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Barkerville

Barkerville, British Columbia, V0K, Canada

Formally Recognized: 1988/07/29

Barkerville's Chinatown looking south; BC Heritage Branch
Barkerville's Chinatown
Barkerville's main street looking north; BC Heritage Branch
Barkerville streetscape
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Other Name(s)

Barkerville Historic Town
Barkerville
Barkerville Townsite

Links and documents

Construction Date(s)

1862/01/01

Listed on the Canadian Register: 2004/10/21

Statement of Significance

Description of Historic Place

Barkerville - located in central British Columbia, ninety kilometers east of Quesnel at the edge of the Cariboo Mountains - is a heritage district that includes a historic town situated in a narrow valley along the west bank of Williams Creek, and a cemetery north of the townsite. The district includes all surveyed lots, buildings, roads, and physical remnants of historic mining activity.

Heritage Value

The heritage values of Barkerville lie in its importance in the Cariboo Gold Rush of the 1860s and its impact on patterns of economic development and the resettlement of British Columbia, and in its role as the province's primary project for the 1958 British Columbia Centennial.

Originating in 1862 around English miner Billy Barker's strike, Barkerville is valued primarily as the most intact example of the types of communities and buildings that were constructed during the Cariboo Gold Rush. The British Columbia gold rushes, which started in 1858, are important to the history of BC because they brought gold seekers from around the world and directly led to the creation of the British colony which set the foundation for the future province (1871).

Once the Cariboo region's largest and most important town, it is significant that Barkerville survived and prospered in the extreme conditions of the natural environment high in a remote mountainous region of British Columbia's snowbelt. Although burnt to the ground in 1868, Barkerville was quickly rebuilt; this 'second town' - which included a large Chinatown - is a testament to the symbiotic nature of gravel, gold, water, and habitation in the Gold Rush boom town. It is significant that Barkerville's wooden architecture, layout of streets, historic cemetery, and authentic mining equipment remained largely intact to illustrate the evolution of the community and gold mining up to 1958, when the Province began acquiring lots in the townsite and developing Barkerville as a historic park.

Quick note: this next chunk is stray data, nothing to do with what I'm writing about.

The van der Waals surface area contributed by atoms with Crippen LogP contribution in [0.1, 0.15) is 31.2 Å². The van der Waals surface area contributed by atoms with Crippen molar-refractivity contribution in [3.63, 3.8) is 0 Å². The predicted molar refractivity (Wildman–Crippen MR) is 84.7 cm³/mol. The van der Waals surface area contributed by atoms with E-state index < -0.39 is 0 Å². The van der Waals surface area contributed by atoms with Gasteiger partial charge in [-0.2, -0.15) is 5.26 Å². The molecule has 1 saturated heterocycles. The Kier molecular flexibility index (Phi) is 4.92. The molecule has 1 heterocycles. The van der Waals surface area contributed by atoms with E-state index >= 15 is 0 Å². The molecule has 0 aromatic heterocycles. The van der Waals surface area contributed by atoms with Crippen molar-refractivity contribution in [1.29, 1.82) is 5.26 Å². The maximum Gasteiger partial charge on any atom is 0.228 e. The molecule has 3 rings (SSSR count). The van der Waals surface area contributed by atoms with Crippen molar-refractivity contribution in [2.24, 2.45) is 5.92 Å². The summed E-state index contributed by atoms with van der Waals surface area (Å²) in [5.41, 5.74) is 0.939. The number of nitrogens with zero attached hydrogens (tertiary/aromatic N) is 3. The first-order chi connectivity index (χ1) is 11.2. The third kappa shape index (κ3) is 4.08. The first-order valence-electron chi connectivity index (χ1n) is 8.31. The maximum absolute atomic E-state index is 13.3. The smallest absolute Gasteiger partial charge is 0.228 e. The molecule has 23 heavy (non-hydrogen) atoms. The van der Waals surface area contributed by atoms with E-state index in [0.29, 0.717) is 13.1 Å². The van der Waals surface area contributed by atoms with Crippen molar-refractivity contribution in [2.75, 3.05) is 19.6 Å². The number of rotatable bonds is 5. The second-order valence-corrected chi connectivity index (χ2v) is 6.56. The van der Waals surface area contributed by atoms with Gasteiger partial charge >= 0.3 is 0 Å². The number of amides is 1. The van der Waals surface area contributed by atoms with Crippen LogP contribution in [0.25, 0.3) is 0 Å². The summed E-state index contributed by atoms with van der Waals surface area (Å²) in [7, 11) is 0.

Barkerville's secondary heritage value resides in its importance as a British Columbia Centennial project, which has become the province's most noted museum town and one of its foremost heritage resources. Barkerville is an icon of the Cariboo Gold Rush and possesses significant social value as a place that effectively presents aspects of British Columbia's multi-cultural settlement, and its economic and developmental history.

Source: BC Heritage Branch properties files

Character-Defining Elements

The character-defining elements of Barkerville include:
- the containment of the place by the Williams Creek valley and the gentle rise of the valley from north to south
- the meandering nature of Williams Creek and its close proximity to the townsite
- the harsh climate and challenging physical environment of the historic place
- the careful and appropriate screening of modern intrusions into the historic place
- the unfinished nature of the earth and gravel main street, its rise from north to south along Williams Creek, and its slight bends
- the historic natures of all resources (such as wooden boardwalks, flumes, and piping systems) and buildings dating from the period of 1860 to 1958, both restored and unrestored
- a variety of building styles and construction types, such as balloon-framing, log construction, post-and-beam construction, and wood framing
- historic exterior and interior features such as finishes, patinas, fixtures and fittings of all pre-1958 structures
- the evidence of multiculturalism, seen in such physical elements of the town as the varied building designs, the large number of buildings in Chinatown in relation to the rest of the town, and the Chinese terraced gardens
- the historic mining equipment, paraphernalia, and remains within the surrounding landscape, including slag heaps and monitor pits
- the intactness and nature of the pre-1958 section of the Barkerville cemetery and the rustic nature of the headboards and grave cribs which symbolize the passing of time

Recognition

Jurisdiction

British Columbia

Recognition Authority

Province of British Columbia

Recognition Statute

Heritage Conservation Act, s.23, s.13(1)(a)

Recognition Type

Provincial Heritage Property (Designated)

Recognition Date

1988/07/29

Historical Information

Significant Date(s)

1868/01/01 to 1868/01/01
1958/01/01 to 1958/01/01

Theme - Category and Type

Peopling the Land
Settlement
Developing Economies
Extraction and Production

Function - Category and Type

Current

Leisure
Historic or Interpretive Site

Historic

Industry
Natural Resource Extraction Facility or Site
Community
Town

Architect / Designer

n/a

Builder

n/a

Additional Information

Location of Supporting Documentation

BC Heritage Branch properties files

Cross-Reference to Collection

Fed/Prov/Terr Identifier

FgRj-1

Status

Published

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